H-2D Ligand Uptake via the Ly49A Receptor In Vitro.
To obtain further evidence that Dd molecules can be acquired by Ly49A+ NK cells, we mixed splenocytes from B6 (H-2b) mice with splenocytes from Dd Tg or from B10.D2 (H-2d) mice. The cells were mixed and incubated at 37°C for 2 h before staining and FACS® analysis. Indeed, Ly49A+ NK cells from B6 mice became significantly Dd+ (Fig. 5 a). The transfer of Dd molecules was completely blocked by the addition of either the anti-Dd mAb 34–4-20S (Fig. 5 a) or the anti-Ly49A mAb A1 (data not shown) demonstrating that H-2Dd uptake is dependent on the Ly49A receptor. In agreement with the in vivo data, the majority of Ly49C/I+, Ly49G2+, and Ly49D+ NK cells from B6 mice remained Dd low (data not shown).
H-2D Ligand Uptake Reflects the Affinity of Ly49A to Different H-2D Alleles.
To determine the specificity of acquisition of class I molecules by Ly49A, we analyzed two additional MHC class I molecules, Dk and Db. The former represents a strong ligand of Ly49A, although with somewhat lower affinity than Dd. A very weak interaction of Ly49A with Db is mainly suggested by developmental and functional evidence (8–10, 23, 24). The “donors” of Dd, Dk, and Db molecules (splenocytes from Dd single Tg or B10.D2 [H-2d], B10.BR [H-2k], and B6 [H-2b] mice, respectively) were mixed with MHC class I–deficient (β2m−/−) splenocytes, centrifuged, incubated, and stained as above. Class I uptake was determined based on increases of Dd, Dk, and Db MFI on β2m−/− Ly49A+ NK cells. Ly49A+ NK cells from β2m−/− mice efficiently acquired Dd (28 ± 9% as compared with Dd levels on H-2d Ly49A+ NK cells) and less efficiently Dk (17 ± 5% of Dk levels on H-2k Ly49A+ NK cells). In contrast, Db acquisition was insignificant (Fig. 5 b). The extent of uptake thus reflects the affinity of Ly49A for certain H-2D alleles. A requirement for high affinity interactions may explain why Dd uptake via Ly49C/I, Ly49G2, and Ly49D receptors was not detected.
H-2D Ligand Expression by Ly49A+ NK Cells Prevents Ligand Uptake.
We further investigated whether Ly49A+ NK cells expressing themselves a ligand for Ly49A (Dd or Dk), are able to acquire a ligand from environmental cells. For this purpose, we mixed splenocytes from H-2d mice with those from H-2k mice. Interestingly, the acquisition of Dd by H-2k Ly49A+ NK cells as well as the acquisition of Dk by H-2d Ly49A+ NK cells was very low to undetectable (Fig. 5 b). In contrast, Ly49A+ NK cells from H-2b mice efficiently took up Dd as well as Dk (Fig. 5 b).
To confirm the relative absence of H-2D ligand uptake from environmental cells in the presence of a ligand on Ly49A+ NK cells, we crossed Dd × MxCre mice to B10.BR (H-2k) mice. In control Dd × MxCre mice (H-2b/b background), we observed significantly fewer Dd low Ly49A+ as compared with Ly49A− NK cells (Fig. 6), consistent with Dd uptake via Ly49A. In contrast, in Dd × MxCre mice of H-2k/b background, the fraction of Dd low cells was similar among Ly49A+ and Ly49A− NK cells (Fig. 6). These findings suggest that Dd uptake by Ly49A did not occur. They corroborate the in vitro results and suggest that H-2 ligand uptake from environmental cells does not detectably occur when a H-2 ligand is expressed on Ly49A+ NK cells.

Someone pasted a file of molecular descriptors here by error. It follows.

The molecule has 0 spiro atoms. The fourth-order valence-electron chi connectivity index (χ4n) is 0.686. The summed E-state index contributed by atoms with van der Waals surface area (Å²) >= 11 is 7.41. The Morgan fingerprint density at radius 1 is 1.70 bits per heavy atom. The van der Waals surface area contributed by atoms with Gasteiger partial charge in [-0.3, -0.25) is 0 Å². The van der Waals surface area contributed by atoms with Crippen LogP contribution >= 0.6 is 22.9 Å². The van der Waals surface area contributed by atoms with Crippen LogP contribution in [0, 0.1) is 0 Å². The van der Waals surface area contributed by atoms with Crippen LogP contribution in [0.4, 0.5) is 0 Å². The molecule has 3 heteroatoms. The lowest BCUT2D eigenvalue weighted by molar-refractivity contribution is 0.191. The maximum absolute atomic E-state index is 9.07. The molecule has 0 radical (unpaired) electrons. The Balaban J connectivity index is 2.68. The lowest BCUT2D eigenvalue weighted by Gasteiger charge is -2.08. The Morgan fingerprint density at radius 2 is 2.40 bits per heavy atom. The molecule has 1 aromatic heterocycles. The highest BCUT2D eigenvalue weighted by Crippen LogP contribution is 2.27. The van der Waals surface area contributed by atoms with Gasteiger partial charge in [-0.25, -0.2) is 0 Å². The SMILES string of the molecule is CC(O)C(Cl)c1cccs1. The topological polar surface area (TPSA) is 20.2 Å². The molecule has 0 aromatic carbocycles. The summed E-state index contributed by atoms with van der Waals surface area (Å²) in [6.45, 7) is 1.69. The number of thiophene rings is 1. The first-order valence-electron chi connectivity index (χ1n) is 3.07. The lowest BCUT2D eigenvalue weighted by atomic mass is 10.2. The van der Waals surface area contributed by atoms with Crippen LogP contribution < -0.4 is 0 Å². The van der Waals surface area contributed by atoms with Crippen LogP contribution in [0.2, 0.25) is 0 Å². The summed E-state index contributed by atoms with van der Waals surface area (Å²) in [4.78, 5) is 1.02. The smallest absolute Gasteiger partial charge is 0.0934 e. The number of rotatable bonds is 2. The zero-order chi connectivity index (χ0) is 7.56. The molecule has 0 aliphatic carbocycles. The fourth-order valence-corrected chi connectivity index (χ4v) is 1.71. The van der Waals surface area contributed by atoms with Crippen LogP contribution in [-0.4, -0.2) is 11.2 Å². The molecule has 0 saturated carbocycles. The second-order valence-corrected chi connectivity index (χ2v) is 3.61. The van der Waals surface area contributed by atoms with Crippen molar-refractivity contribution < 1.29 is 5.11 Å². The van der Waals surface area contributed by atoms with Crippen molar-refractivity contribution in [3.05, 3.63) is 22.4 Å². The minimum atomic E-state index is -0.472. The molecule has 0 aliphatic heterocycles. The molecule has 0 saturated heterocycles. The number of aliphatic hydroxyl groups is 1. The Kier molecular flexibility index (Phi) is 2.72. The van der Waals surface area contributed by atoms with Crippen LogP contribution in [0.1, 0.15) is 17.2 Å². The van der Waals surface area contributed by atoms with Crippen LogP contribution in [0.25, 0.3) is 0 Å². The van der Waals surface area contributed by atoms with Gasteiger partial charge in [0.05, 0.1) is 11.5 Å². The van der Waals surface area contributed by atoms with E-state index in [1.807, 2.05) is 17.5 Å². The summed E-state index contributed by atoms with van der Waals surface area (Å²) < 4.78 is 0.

Reduced Binding of mAb A1 to Ly49A on Dd+ NK Cells.
The above findings raise the possibility that H-2 ligand expression by NK cells influences the structure of Ly49A and/or its accessibility. To test this possibility we stained NK cells from different haplotypes with the available anti-Ly49A mAbs A1, JR9–318, and YE1–48. NK cells from β2m−/− mice stained brightly with all mAbs. Staining intensities with each of the three mAbs were ∼20–30% lower on H-2b NK cells (data not shown). On H-2d and H-2bDd NK cells, the intensity of Ly49A staining with JR9–318 and YE1–48 mAbs was between 40–50% of B6 controls, in agreement with numerous previous studies reviewed in reference 25. Even though considerable amounts of Ly49A were still detected using the above mAbs, A1 staining of H-2d and H-2bDd NK cells was reduced to 14 ± 4% of B6 controls (Fig. 7 and data not shown). The binding of mAb A1 to its epitope on Ly49A is thus strongly and selectively impaired as a consequence of Dd expression.
Reduced Inhibitory Capacity of Ly49A on NK Cells from Dd+ Mice.
We have further tested whether the Dd-dependent reduction of ligand uptake by and binding of A1 to Ly49A correlated with an altered inhibitory function of Ly49A+ NK cells from Dd+ mice. To circumvent mAb-dependent purification steps we have used effector cell populations from Ly49A Tg mice that express Ly49A on all NK cells (20). Ly49A expressed by Dd+ NK cells inhibited the lysis of Dd+ lymphoblast targets (13), consistent with other reports (14–16, 26, 27). In contrast, H-2bDd tumor targets (C1498 Dd) were efficiently lysed by NK cells from Dd × Ly49A Tg (H-2bDd) mice. These targets were essentially not killed by NK cells from H-2b Ly49A Tg mice, even though all NK cell populations efficiently killed the parental C1498 target cells (Fig. 8). Our data confirm and extent earlier reports (14, 27), indicating that the inhibitory capacity of Ly49A on H-2bDd NK cells is at least 10-fold reduced as compared with H-2b NK cells. In H-2bDd NK cells, Ly49A-mediated inhibition may be sufficient to prevent the lysis of lymphoblast targets but not that of C1498 Dd cells which most likely provide more activation signals to NK cells. These findings correlate well with reduced H-2 ligand uptake, limited Ly49A downmodulation, and reduced A1 binding and suggest that structural constraints limit Ly49A binding to H-2 ligand when a H-2 ligand is expressed on NK cells themselves.